Q. Can we mandate that people show up and do work or do I have to invite them and coach them on that 2?

A. This is a silly question.

Q. I am desperately trying to understand the POV here. I am trying to understand that nuance. What is the difference between mandating agile and mandating some of the other outcomes that folks have suggested? Maybe you can do a post for me or something, because honestly, I am really, really confused.

A. A central premise of OSA is that engagement is essential. Mandates reduce the sense of control and belonging. This kills engagement. It is really, REALLY this simple.

Q. Is the nuance I am missing that people have to be invited to participate, but if they don’t I can coach them out?

A. The nuance you are missing is that the very people who are allergic to your mandate are often the people who have the very best ideas on how to make Agile work inside their team and inside their company.  Inviting all the people to experiment and then inspect the results has a way of getting people in. Those who do not get in receive feedback from peers on what is working and what is not. A goal of OSA is to get everyone in.


Q. Is the nuance I’m missing that we have to take a disposition of invitation, we have to lead, coach, and help people along…

A. Yes, a premise of OSA is that engagement is essential and that mandates can kill engagement. Therefore, we replace that disengaging mandate with an engaging invitation to play a game: the game of experimenting with Agile practices to see if they actually work.

Q. …we all agree that they can’t do waterfall, not produce incremental value, allow defects to carry forward, else they leave?

A. We issue an invitation to attend a themed Open Space meeting. After that we play with practices and see if they serve. Quote: “Not just should a team choose their own process, the team should be control of how that process evolves.” – Martin Fowler, The Agile Imposition. See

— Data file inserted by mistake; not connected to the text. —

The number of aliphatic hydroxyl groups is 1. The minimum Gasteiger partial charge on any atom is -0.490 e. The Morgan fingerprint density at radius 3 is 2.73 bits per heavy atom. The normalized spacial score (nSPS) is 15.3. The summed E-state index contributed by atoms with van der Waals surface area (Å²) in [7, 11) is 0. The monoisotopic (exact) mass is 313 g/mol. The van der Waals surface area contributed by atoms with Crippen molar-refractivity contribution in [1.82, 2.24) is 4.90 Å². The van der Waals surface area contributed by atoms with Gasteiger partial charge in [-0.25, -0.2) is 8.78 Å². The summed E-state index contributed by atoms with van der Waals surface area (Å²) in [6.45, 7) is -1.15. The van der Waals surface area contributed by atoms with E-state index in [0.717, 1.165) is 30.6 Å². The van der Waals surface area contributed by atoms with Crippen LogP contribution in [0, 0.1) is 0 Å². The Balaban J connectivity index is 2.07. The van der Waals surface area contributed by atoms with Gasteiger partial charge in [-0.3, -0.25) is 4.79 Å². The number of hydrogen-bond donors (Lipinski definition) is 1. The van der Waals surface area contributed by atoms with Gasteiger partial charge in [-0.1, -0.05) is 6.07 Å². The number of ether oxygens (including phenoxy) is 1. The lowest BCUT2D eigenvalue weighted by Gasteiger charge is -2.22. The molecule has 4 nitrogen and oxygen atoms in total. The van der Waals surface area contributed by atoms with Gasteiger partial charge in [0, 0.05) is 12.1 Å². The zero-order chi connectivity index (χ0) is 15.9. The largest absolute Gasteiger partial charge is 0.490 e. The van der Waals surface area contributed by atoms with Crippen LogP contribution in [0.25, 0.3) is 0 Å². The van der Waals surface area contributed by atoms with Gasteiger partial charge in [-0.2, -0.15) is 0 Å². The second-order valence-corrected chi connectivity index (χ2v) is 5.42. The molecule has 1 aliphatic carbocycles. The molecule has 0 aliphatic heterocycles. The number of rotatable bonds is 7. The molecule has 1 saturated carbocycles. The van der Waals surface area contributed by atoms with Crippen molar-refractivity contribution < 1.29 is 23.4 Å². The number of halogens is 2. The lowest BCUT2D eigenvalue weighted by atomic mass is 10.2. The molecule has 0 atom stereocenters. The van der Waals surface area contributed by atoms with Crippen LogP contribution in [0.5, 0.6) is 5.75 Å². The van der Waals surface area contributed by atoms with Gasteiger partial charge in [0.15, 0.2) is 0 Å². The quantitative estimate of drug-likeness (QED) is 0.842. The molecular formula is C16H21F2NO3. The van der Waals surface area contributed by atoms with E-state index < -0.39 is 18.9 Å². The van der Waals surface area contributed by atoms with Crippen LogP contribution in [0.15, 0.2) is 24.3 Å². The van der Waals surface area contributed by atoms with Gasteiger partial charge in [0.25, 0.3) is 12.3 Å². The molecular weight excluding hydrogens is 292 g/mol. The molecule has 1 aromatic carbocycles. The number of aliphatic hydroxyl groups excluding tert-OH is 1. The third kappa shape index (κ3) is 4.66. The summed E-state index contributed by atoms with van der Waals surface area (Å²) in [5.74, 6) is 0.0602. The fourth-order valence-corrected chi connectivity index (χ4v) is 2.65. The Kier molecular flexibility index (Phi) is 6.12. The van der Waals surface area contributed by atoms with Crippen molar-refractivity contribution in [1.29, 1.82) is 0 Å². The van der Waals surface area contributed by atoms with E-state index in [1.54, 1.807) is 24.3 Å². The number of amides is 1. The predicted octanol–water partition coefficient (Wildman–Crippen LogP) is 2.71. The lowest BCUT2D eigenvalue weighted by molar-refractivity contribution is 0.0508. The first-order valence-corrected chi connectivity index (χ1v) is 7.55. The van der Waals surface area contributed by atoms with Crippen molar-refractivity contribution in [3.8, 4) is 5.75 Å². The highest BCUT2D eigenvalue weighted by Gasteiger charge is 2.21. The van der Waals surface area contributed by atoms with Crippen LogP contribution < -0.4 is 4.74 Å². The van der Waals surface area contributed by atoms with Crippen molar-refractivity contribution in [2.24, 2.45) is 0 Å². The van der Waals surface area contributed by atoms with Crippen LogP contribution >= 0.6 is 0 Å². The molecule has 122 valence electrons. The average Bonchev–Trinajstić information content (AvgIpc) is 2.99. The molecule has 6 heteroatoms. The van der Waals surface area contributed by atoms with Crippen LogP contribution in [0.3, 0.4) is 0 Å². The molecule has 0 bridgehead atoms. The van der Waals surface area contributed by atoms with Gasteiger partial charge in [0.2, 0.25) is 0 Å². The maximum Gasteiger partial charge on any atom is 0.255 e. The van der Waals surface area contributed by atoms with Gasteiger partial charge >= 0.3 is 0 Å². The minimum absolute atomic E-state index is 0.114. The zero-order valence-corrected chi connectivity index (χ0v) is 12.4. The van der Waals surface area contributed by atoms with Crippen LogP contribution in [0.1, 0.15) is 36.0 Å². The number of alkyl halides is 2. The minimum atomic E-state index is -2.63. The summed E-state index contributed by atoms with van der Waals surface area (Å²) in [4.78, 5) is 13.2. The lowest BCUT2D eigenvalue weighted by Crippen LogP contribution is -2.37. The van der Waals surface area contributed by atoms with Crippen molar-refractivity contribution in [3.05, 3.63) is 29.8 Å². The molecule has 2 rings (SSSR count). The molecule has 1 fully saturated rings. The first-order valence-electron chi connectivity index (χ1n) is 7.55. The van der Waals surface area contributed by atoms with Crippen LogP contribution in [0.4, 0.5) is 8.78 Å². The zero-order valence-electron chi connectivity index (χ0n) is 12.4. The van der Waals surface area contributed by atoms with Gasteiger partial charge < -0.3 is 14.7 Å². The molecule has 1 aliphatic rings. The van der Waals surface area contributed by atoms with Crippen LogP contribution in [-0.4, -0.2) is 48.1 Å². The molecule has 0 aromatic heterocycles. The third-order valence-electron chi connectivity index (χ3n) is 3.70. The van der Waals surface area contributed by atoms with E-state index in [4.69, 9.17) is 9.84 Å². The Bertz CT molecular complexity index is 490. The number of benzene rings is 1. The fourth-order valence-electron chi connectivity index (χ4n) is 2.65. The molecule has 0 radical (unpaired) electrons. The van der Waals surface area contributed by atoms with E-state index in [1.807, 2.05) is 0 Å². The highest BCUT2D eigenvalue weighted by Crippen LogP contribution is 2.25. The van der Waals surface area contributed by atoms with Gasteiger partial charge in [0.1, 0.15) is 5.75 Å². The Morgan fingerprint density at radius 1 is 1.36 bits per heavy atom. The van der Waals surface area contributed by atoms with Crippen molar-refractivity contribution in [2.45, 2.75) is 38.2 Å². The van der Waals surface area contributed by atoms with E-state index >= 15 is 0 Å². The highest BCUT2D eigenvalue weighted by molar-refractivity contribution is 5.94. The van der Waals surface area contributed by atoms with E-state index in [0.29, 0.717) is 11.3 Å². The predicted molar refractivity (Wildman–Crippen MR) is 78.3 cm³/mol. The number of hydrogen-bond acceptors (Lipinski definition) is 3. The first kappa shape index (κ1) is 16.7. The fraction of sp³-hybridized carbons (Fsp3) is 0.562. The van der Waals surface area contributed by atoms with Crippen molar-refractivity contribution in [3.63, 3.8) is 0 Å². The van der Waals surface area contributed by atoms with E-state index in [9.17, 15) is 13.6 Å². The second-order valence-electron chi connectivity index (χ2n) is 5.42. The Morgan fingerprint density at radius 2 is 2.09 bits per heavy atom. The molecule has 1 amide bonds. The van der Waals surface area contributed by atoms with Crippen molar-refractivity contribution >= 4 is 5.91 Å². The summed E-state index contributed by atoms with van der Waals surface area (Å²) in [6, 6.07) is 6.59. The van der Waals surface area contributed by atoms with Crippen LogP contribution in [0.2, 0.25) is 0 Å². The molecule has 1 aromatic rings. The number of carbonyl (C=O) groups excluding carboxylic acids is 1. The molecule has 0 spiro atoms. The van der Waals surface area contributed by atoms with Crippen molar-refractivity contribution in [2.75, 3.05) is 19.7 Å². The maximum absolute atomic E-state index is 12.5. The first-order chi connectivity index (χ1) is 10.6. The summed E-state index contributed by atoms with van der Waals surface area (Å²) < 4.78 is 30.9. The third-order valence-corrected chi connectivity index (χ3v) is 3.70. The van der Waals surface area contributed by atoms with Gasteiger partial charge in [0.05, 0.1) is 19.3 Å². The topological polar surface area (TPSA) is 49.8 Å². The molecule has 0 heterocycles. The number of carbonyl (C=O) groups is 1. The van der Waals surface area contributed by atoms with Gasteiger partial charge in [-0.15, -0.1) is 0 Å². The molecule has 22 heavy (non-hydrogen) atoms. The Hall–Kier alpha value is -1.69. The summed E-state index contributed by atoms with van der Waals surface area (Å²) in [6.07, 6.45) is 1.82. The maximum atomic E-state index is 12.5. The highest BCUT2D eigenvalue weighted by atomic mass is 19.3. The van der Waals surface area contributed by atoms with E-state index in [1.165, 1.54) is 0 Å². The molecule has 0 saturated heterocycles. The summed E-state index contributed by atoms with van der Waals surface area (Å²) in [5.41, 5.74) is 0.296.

Q. I’m not pushing a side, i am trying to understand and no one can explain to me what it means not to mandate.

A. To not mandate means to invite. To be inviting. To replace the coercive command-control mandate with an invitation to play a game of experimentation which will be inspected. This tends to engage people. The premise is that engagement is essential.

Q. Dan explicitly asserted that you cannot mandate an agile transformation. We have done this many times with great success.

A. I love success stories and I am sure you have many. Let’s run the numbers. Since 2001, the year of the Agile Manifesto, that’s about about 13 years, I’m guessing there have been over 10,000 attempts at successful adoption of Agile. (That’s probably low). I’m also guessing that 99% of these have been implemented as mandates of Agile practices. Right? Is that a fair and reasonable assumption? By that measure, the 500 or more legitimate success stories are actually outliers! Those 500 success stories represent about 5% of the sample, meaning there is a 95% lack of success is this hypothetical example.

Say there were actually 1500 verifiable success stories out there, about the mandate of Agile practices. In the language of wagering, that means you’d still be about a “6 to 1 dog” (with odds about 6 to 1 against you) when making that bet.